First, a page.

Bill Barr Understands Church and State
Condemned as an aspiring theocrat by critics, the attorney general actually has just the right ideas about government-Church relations.
U.S. Attorney General Bill Barr’s Tuesday appearance before the House Judiciary Committee produced more web-worthy soundbites than any other in recent memory—even the joint appearance, the very next day, of four Big Tech CEOs before the subcommittee on antitrust. But one of the most compelling moments of the testimony, clocking in at just under five hours total, has been overlooked in favor of such viral bits as Democrat committee members obsessively “reclaiming their time” whenever the attorney general attempted to answer a question.
Jamie Raskin (D-MD), simultaneously conflating two separate incidents and misconstruing each, asked Barr, “Did I hear you correctly to say that the purpose of unleashing this federal agent assault with tear gas and rubber bullets and pepper spray on 2,000 nonviolent protestors in Lafayette Square was to secure and defend the [sic] St. John’s Episcopal Church?”
Responding to the more famous of the two incidents Raskin seems to have been addressing here—the June 1st clearing of protesters in Lafayette Square, which closely preceded President Trump’s walking across the square to visit St. John’s—Barr made clear that he had said no such thing, and reiterated his earlier testimony that Lafayette Square was cleared as part of a preexisting, precautionary plan to extend the White House security barrier out one street further.
After a brief exchange it became apparent that Raskin was operating from some vague and muddled memory of Barr’s reference (made a mere two hours earlier) to the fire set inside St. John’s by the ubiquitous mostly peaceful protestors, the night prior to the Lafayette Square incident: had the government not taken action, as Barr suggested, the historic church may not be standing today. Already committed to the bit and unwilling to let the facts get in the way, Raskin pressed on: “Okay, are you aware that the rector of the church, that the Episcopal ‘archbishop’ of Washington and the presiding ‘bishop’ of the Episcopal church nationally, along with the Catholic bishop of the Archdiocese of Washington all denounced this police assault on the civil rights and civil liberties of the people?”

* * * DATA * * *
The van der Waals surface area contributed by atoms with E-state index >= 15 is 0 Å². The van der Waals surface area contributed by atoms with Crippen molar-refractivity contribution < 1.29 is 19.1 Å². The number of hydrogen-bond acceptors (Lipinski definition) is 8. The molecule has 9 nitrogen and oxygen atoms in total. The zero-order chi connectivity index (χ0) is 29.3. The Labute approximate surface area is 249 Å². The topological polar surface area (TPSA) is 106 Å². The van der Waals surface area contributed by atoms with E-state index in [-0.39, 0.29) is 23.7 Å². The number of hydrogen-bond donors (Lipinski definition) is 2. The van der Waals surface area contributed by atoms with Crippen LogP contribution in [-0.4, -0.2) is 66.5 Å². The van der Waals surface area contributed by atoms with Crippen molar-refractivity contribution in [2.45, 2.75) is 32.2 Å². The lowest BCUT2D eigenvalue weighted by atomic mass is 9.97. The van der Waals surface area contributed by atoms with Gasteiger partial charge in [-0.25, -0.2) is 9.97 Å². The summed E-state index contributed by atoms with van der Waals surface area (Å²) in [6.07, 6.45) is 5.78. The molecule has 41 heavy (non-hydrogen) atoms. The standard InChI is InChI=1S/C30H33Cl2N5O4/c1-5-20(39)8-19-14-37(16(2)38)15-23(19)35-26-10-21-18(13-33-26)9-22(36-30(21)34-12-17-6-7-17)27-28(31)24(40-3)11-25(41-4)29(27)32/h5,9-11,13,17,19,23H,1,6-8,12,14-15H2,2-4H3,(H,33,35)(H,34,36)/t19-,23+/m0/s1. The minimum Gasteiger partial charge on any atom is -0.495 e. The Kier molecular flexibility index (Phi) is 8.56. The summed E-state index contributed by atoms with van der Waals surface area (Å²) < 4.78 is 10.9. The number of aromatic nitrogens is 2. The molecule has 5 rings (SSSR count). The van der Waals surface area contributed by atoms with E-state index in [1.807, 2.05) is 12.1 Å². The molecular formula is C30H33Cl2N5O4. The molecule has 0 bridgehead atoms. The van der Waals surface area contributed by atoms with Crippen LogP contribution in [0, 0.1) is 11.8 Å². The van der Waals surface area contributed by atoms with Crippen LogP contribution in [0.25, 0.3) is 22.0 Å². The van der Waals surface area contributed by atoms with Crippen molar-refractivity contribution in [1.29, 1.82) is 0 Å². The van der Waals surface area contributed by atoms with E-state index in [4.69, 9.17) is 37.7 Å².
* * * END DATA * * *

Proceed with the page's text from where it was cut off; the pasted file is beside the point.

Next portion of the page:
The attorney general answered the non-question with a question of his own: “Did they do that before or after the fire was put out?”
Religion had been a recurring theme throughout the hearing—Democratic members of the committee were horrified that Barr had criticized some states’ stay-at-home orders for inordinate harshness against religious gatherings, and took him to task for sending advisory letters to the governors of the states in question. Bill Barr, they feared, was a bit too worried about religion. It’s a criticism that has popped up again and again since Barr returned to the post of attorney general last year, as in the now-infamous New Yorker profile panicking over Barr’s association with such nefarious institutions as the Catholic Information Center, a journal called The Catholic Lawyer, the Knights of Columbus, and the New York Archdiocese’s Inner-City Scholarship Fund. As late as last week, the nominally Catholic NCR was publishing frightened considerations that the attorney general might just be a little too Catholic.
But Barr’s answers in Tuesday’s hearing seemed almost entirely concerned with government and religion leaving each other alone. His church-shutdown concerns, he insisted, were entirely about neutrality, about religious institutions being treated equally to secular ones—and anyone observing in good faith would be hard-pressed to disagree. An executive order that allows daily trips to Walmart but not to Mass does, in fact, raise concerns pertinent to the attorney general of the United States.
Here, though, the attorney general did actually hint at a Church-state relationship: one in which the state “secures and defends”—to use Rep. Raskin’s bizarrely accusatory words—the Church, provides it with the space in which to freely operate, safe from fires and riots and (in a system with checks and balances like ours) even from the government itself. Barr is right that the Church would not be standing today without the actions of the government—not just on May 31st, but over 200 years.
The Church, of course, does not always recognize this service, much to Rep. Raskin’s rhetorical benefit: “All I know is that they denounced what you did,” the congressman charged, “and if you read what the ‘archbishop,’ the Episcopal ‘archbishop’ of Washington wrote, [she] said that using police force to clear non-violent protestors without notice in order to conduct this grotesque photo opportunity was antithetical to the principles of Christianity.”
We’re not meant to seriously believe that Jamie Raskin—a member of the House Pro-Choice Caucus and founder of the House Freethought Caucus who has never been or claimed to be a Christian—has any genuine commitment to “the principles of Christianity.” It’s cheap rhetoric—nothing more, nothing less. But Mariann Budde’s (the Episcopal “archbishop” referenced) attack on government service—supposedly on the basis of Christian principles—is harder to reason out. An explanation may lie in the answer to Mr. Barr’s question: she didn’t even arrive on the scene until long, long after the fire had been put out.